Jane Goodall is often regarded as the world’s foremost expert on chimpanzees, whose career studying their social behaviour and family interactions span more than 60 years. Though the renowned English primatologist and anthropologist now dedicates her efforts towards the protection and conservation of chimpanzees and their habitats with the Jane Goodall Institute, she has published numerous books documenting her decades of experience and scientific studies on our closest relatives. Here are seven of Jane Goodall’s books that you should put on your reading list:
In the Shadow of Man (1971)
One of earliest and arguably most well-known books by Jane Goodall, In the Shadow of Man details her life and experience among the wild chimpanzees of Gombe in Tanzania between 1960 and 1970.
Filled with enthralling and engaging stories about the animals’ behaviour and quirks, the book also acts as scientific research and observation into the psychology and the social hierarchies of our closest living relatives, including the revolutionary discovery of chimpanzee tool making and use.
Throughout the pages, Goodall’s personality, and quite often, humour shines through, offering an insight into her dedication to the study of primatology, as well as the profound connection between humans and chimpanzees.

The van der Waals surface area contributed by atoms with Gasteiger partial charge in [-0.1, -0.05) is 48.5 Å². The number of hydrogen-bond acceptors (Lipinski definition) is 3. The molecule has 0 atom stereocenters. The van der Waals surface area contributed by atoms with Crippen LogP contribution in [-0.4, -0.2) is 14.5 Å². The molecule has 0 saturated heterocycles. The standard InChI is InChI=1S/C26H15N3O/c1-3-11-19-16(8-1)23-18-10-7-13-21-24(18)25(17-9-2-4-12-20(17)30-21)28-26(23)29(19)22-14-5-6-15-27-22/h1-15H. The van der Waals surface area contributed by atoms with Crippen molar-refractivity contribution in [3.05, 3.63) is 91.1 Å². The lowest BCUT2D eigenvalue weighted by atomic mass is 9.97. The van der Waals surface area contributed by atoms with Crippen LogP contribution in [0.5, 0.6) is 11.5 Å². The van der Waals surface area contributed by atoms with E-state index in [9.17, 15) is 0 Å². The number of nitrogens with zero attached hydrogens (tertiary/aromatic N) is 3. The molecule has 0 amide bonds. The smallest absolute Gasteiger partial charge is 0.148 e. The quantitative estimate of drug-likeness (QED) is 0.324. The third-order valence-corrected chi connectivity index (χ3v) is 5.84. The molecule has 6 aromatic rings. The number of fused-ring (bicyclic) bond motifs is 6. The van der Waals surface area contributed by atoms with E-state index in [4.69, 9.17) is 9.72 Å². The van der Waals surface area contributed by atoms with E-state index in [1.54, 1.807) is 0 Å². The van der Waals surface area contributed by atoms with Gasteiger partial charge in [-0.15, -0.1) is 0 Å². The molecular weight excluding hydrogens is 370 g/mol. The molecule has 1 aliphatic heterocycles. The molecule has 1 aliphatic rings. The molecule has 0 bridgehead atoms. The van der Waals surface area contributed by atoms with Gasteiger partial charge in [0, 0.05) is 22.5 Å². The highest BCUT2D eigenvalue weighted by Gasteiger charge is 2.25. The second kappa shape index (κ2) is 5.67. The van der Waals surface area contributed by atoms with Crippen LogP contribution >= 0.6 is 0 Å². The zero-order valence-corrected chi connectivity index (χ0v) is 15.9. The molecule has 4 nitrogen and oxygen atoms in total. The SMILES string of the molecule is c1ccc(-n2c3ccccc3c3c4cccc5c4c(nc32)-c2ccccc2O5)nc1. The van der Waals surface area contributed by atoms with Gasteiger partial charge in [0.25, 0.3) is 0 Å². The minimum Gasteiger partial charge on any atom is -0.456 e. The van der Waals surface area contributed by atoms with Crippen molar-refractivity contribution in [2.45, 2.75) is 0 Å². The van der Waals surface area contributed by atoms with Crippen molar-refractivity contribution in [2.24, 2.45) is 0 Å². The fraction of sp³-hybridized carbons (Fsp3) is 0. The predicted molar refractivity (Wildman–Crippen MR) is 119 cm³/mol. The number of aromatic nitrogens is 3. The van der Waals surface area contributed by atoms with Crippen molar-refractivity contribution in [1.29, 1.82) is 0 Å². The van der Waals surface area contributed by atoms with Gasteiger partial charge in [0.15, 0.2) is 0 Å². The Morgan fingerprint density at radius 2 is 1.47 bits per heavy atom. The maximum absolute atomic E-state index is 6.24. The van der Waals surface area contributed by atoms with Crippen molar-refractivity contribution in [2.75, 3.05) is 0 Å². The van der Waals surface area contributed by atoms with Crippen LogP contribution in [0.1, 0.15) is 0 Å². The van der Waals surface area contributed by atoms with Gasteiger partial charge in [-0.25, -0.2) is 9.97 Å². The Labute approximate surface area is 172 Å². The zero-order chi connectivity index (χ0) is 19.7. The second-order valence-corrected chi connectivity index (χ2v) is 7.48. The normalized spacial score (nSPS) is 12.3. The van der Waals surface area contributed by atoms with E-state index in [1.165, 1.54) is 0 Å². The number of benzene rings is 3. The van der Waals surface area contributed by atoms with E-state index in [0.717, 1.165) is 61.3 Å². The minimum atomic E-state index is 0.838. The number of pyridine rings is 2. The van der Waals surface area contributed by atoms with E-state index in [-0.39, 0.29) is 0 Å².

Through a Window: My Thirty Years with the Chimpanzees of Gombe (1990)
While Dr Goodall has published several more books in between, Through A Window can be treated as a follow-up to In the Shadow of Man, in which she recounts her observations and interactions with chimpanzee families over the course of 30 years.
Regarded as one of the most important scientific works ever published, the book examines the various types of relationships within chimpanzee families and groups, from mother-and-child, to how young males mature and take on responsibilities such as food foraging and patrolling.
The primatologist also shines a spotlight on a few chimpanzee individuals, allowing readers to feel the personal connection and become invested in the lives of these characters. Goodall paints of vivid picture of the rich lives of chimpanzees, and she ends the book highlighting the ongoing threats including habitat loss and captivity, urging for change.
The Book of Hope (2021)
Dr Goodall’s latest outing is the The Book of Hope, where co-author Doughty Abrams discusses her thoughts about the future and the reasons for hope during a dark time which many feel to be hopeless.
Over the course of the book, the duo revisits Goodall’s childhood, her first-time encounters with chimpanzees, her experiences with poverty and land degradation, her work as a UN Messenger of Peace, and how finding a spiritual sense of purpose was crucial to her hope and activism.
As the title suggests, the work is filled with optimism and sets a clearly defined map on how one can do their part to exist in a sustainable world, and to create a better future for the planet. In the final chapters, Goodall ties it back to the ongoing pandemic, and how we should not let it district us from the climate and biodiversity crisis, rousing a call to action.
Reason for Hope (1999)